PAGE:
The timing of his subsequent arrival at Caughley and the nature of his original agreement with Ambrose Gallimore have been the subject of much debate. The current state of knowledge suggests the following general conclusions: that Thomas Turner had been dealing in china at Worcester; that he had joined Ambrose Gallimore at an already existing Caughley pottery at some point before July 1775, the date of an advertisement in Aris’s Birmingham Gazette; that he had first arrived perhaps three years before if the memory of his workman Perry is to be trusted [iv], and certainly by December 1773 because he then witnessed Jane Browne’s will.[v] To set against the theory of an early start to expanding and modernising the works, there are the references in the account book of James Giles, London decorator and dealer, which seem to locate Turner in Worcester until June 1775 [vi] 1775.6 To verify exactly when the expanded Caughley factory was fully up and running, it would be even more helpful if the source of a much-quoted text of 1st November 1775, announcing that “the Porcelain Manufactory erected near Bridgnorth, in this County, is now quite completed “ could be identified. [vii]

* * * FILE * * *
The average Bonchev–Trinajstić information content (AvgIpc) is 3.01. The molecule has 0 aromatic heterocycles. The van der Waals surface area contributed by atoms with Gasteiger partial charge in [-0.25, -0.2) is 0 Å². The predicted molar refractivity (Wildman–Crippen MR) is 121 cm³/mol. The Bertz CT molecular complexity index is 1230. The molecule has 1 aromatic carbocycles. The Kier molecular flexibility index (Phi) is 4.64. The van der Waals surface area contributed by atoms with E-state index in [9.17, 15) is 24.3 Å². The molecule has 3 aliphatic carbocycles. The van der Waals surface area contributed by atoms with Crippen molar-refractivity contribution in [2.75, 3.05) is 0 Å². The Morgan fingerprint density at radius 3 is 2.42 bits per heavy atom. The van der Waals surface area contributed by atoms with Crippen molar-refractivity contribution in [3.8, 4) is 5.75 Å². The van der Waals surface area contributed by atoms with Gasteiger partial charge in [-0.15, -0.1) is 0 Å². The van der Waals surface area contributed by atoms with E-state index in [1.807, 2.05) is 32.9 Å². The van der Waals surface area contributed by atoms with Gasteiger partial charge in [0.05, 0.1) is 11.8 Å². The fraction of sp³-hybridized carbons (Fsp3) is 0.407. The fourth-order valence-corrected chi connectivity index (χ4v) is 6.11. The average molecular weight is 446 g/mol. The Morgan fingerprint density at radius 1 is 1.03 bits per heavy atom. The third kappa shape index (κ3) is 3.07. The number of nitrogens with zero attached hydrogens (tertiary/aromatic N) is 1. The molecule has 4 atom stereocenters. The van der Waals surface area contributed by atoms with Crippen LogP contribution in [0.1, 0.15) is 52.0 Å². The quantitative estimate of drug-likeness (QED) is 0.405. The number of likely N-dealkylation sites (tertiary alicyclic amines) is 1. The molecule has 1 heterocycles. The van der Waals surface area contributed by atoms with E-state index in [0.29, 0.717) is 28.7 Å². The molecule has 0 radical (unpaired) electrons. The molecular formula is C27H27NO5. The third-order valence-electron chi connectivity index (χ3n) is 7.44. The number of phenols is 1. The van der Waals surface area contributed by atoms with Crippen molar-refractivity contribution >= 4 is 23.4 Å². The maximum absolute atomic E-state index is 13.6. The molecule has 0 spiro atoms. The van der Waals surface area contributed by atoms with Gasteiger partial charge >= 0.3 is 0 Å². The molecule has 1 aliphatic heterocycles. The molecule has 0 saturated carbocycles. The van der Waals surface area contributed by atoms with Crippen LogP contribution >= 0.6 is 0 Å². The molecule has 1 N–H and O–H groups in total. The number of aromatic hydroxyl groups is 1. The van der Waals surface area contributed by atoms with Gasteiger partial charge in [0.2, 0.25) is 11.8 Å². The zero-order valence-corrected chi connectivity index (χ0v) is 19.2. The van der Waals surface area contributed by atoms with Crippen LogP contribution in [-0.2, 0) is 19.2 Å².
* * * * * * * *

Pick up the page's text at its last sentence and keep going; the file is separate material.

For the subsequent development of the works, an interesting comparison can be made between two maps of the Caughley estate, one dated 1780 and the other 1795.[viii] The latter clearly shows the layout of the Porcelain Manufactory and the newly built Caughley Place nearby, and records Thomas Turner’s ownership of much of the adjoining land. The new house and its grounds occupy what was an open field on the earlier map, but many of the other buildings on the estate and of course the field boundaries can be matched with a little care. Two points emerge: the saggar works which is clearly marked in 1780, at some distance from the manufactory, has completely disappeared in 1795; and the earlier map shows a very different layout for the manufactory itself. It could of course be that this is simply a matter of different ways of recording similar buildings, but both the saggar works and the manufactory seem to be drawn to represent a particular shape on the 1780 map. It is tempting to speculate whether this might mean that there was a further expansion of the works in the 1780s.
Growing knowledge suggests that the role played by Ambrose Gallimore in the development of the Caughley factory may also need re-evaluation. Strong circumstantial evidence suggests that this was indeed the Ambrose Gallimore who married Anne Spoade (sic), sister of Josiah I, in December 1745[ix] , but no mention of Anne Gallimore in Shropshire has emerged. Jane Browne, in her will of 1773, refers to Ambrose as “my servant” and yet makes him the not inconsiderable bequest of £500. She also requires her trustees to “permit and suffer my said servant Ambrose Gallimore to hold and enjoy the brick and sagger works on my estate at Caughley in the same manner he now enjoys, the same as long as he thinks proper to continue if not injuring the woods or coppices.” Clearly, Thomas Turner is not yet in full control.